As Horse says, “turn off the frown. Start getting down!” Beginning readers—get up, dance, and read! (Early reader. 4-8)

DANCE, DANCE, DANCE!

From the I Like To Read series

From the opening panels it is clear that this is not a quiet reading book.

Much to Buggy’s chagrin, Horse loves to dance! The rubber-legged horse hops, leaps, twists, break-dances, and pirouettes across the pages. There’s even a John Travolta pose—all before the title page. But, hearing no music, Buggy insists, “You are just moving around.” In a sweet twist, Horse sympathetically declares, “I am not happy. Because you are not happy.” The problem is resolved with humor and compassion. Horse supplies music they can both hear. Then they both dance. Long uses fewer than 50 different words, many repeatedly, to tell this engaging story. “Dance,” “can,” and “can’t” are on almost every spread, ensuring new readers’ success. Hints to the meanings of more-challenging words are included in the pictures. The text consists entirely of Horse and Buggy’s conversation. Who is speaking is made clear by placing their simple declarative sentences in blocks of white with an arrow pointing at the speaker. The friends are cartoonish characters drawn in shades of gray with expressive round eyes; Horse’s are lashless, while Buggy’s sport three long lashes apiece, suggesting gender. These uncluttered and somewhat silly illustrations against solid blocks of teal, purple, orange, and green match the text perfectly.

As Horse says, “turn off the frown. Start getting down!” Beginning readers—get up, dance, and read! (Early reader. 4-8)

Pub Date: March 13, 2018

ISBN: 978-0-8234-3859-4

Page Count: 32

Publisher: Holiday House

Review Posted Online: Jan. 22, 2018

Kirkus Reviews Issue: Feb. 1, 2018

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Not astonishingly go-out-and-buy-it-at-graduation inspirational, but all it takes is one seed of change to be planted.

GOING PLACES

Imagination soars—quite literally—when a little girl follows her own set of rules.

Every year Oak Hill School has a go-kart race called the Going Places contest. Students are given identical go-kart kits with a precise set of instructions. And of course, every single kart ends up exactly the same. Every one, that is, except Maya’s. Maya is a dreamy artist, and she would rather sketch birds in her backyard than get caught up in the competition. When she finally does start working, she uses the parts in the go-kart box but creates something completely different. No one ever said it had to be a go-kart. Maya’s creative thinking inspires Rafael, her neighbor (and the most enthusiastic Going Places contestant), to ask to team up. The instructions never say they couldn’t work together, either! An ode to creativity and individuality to be sure, but the Reynolds brothers are also taking a swipe at modern education: Endless repetition and following instructions without question create a culture of conformity. Hopefully now, readers will see infinite possibility every time the system hands them an identical go-kart box.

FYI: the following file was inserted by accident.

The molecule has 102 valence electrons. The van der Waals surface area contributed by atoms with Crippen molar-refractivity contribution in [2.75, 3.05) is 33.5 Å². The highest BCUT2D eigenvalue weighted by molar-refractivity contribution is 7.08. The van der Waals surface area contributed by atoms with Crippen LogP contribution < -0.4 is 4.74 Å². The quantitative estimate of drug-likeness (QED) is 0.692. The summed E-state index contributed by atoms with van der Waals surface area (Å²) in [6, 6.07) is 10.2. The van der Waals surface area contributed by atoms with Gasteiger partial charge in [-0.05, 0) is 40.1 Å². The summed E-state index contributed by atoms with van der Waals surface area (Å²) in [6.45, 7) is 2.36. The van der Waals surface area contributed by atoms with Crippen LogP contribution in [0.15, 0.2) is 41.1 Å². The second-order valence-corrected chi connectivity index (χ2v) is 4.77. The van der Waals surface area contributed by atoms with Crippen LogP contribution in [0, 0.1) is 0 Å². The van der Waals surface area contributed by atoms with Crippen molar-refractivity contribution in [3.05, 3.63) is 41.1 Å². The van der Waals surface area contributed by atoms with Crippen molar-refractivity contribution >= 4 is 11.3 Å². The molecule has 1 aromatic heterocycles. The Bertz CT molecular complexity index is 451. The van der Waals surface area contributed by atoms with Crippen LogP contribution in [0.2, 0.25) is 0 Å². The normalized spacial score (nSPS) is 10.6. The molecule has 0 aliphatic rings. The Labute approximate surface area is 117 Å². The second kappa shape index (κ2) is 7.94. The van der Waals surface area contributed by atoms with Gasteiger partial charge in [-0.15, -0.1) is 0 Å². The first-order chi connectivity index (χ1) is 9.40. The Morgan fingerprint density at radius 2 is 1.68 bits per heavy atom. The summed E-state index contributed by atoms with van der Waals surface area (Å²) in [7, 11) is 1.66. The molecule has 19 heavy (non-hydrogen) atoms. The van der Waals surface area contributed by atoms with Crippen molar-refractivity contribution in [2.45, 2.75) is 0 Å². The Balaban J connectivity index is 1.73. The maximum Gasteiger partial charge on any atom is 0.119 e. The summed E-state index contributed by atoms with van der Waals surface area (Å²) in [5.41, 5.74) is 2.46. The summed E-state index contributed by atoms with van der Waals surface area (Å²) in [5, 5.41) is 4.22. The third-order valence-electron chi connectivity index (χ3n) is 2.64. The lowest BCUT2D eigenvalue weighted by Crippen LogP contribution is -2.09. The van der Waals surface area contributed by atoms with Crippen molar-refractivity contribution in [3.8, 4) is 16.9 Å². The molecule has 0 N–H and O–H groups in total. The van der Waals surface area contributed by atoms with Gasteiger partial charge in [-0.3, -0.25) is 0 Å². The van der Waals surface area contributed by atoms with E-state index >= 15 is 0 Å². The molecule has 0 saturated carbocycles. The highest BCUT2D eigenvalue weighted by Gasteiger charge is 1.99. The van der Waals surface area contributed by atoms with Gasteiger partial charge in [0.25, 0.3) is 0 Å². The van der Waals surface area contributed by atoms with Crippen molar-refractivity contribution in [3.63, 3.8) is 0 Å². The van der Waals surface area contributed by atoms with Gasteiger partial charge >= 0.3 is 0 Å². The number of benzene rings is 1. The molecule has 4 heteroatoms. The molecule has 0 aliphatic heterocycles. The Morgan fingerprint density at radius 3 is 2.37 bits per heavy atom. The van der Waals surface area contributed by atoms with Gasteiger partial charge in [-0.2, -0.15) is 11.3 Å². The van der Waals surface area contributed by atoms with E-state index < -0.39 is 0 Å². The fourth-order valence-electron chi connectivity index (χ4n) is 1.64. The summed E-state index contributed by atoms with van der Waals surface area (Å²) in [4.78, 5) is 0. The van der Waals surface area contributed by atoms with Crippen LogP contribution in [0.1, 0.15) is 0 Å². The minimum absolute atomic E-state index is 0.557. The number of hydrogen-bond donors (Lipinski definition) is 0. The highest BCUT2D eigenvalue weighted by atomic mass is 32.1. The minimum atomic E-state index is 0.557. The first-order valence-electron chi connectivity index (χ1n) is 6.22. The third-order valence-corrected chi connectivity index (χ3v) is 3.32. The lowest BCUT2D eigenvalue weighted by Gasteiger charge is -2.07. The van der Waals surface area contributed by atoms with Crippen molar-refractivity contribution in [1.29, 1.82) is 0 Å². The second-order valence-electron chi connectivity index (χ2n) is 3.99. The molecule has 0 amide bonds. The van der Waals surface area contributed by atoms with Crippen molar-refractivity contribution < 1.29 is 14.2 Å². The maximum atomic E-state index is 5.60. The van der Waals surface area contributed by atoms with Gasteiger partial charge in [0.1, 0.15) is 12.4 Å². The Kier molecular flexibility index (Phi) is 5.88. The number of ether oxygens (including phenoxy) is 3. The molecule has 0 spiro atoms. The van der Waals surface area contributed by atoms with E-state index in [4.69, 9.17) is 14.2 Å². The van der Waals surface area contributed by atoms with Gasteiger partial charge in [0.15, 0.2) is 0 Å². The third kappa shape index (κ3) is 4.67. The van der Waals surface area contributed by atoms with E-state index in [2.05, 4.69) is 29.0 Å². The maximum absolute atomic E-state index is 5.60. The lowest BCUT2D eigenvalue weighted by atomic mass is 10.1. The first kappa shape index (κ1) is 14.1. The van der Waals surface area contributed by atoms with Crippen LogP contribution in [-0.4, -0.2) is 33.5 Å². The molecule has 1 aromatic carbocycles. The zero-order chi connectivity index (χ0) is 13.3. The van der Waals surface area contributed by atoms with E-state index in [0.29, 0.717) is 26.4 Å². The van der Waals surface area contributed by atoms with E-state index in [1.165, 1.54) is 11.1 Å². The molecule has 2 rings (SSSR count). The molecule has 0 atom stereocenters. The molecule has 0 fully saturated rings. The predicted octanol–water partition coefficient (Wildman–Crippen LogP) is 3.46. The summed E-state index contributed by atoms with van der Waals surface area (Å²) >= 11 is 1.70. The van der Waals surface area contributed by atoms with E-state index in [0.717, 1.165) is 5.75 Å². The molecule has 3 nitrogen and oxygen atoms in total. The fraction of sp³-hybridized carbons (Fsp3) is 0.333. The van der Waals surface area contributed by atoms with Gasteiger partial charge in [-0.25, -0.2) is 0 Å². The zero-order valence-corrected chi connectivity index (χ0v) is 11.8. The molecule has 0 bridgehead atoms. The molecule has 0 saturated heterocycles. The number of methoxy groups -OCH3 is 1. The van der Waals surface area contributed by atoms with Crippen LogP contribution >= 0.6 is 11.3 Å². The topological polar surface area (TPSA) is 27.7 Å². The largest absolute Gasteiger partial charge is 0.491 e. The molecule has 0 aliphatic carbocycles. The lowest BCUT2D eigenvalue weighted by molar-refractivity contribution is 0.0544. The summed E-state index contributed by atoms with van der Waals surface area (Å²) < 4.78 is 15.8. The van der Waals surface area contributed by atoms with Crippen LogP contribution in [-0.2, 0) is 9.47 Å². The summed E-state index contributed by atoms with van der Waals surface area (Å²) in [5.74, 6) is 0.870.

Not astonishingly go-out-and-buy-it-at-graduation inspirational, but all it takes is one seed of change to be planted. (Picture book. 4-8)

Pub Date: March 18, 2014

ISBN: 978-1-4424-6608-1

Page Count: 40

Publisher: Atheneum

Review Posted Online: Jan. 15, 2014

Kirkus Reviews Issue: Feb. 1, 2014

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This simple and sincere tale of working up courage to face fears makes quite a splash.

JABARI JUMPS

Young Jabari decides today is the day he is going to jump from the diving board, even though it’s a little high and a little scary.

Jabari’s father and baby sister accompany him to the swimming pool in the city, where Jabari has already made up his mind about today’s goal: jumping off the diving board. “I’m a great jumper,” he says, “so I’m not scared at all.” But that’s not entirely true. Readers see Jabari play the waiting game as the other children (a diverse bunch) make their ways past him in line. Once Jabari finally begins to climb up, he slyly remembers that he forgot to “stretch.” The stalling techniques don’t faze his dad, who sees an opportunity for a life lesson. “It’s okay to feel a little scared,” offers his dad at the side of the pool. With renewed will, Jabari returns to the towering diving board, ready to embrace the feat. In her debut, Cornwall places her loving black family at the center, coloring the swimming pool and park beyond in minty hues and adding whimsy with digitally collaged newspaper for skyscrapers. A bird’s-eye view of Jabari’s toes clinging to the edge of the diving board as he looks way, way down at the blue pool below puts readers in his head and in the action.

This simple and sincere tale of working up courage to face fears makes quite a splash. (Picture book. 4-7)

Pub Date: May 9, 2017

ISBN: 978-0-7636-7838-8

Page Count: 32

Publisher: Candlewick

Review Posted Online: March 6, 2017

Kirkus Reviews Issue: March 15, 2017

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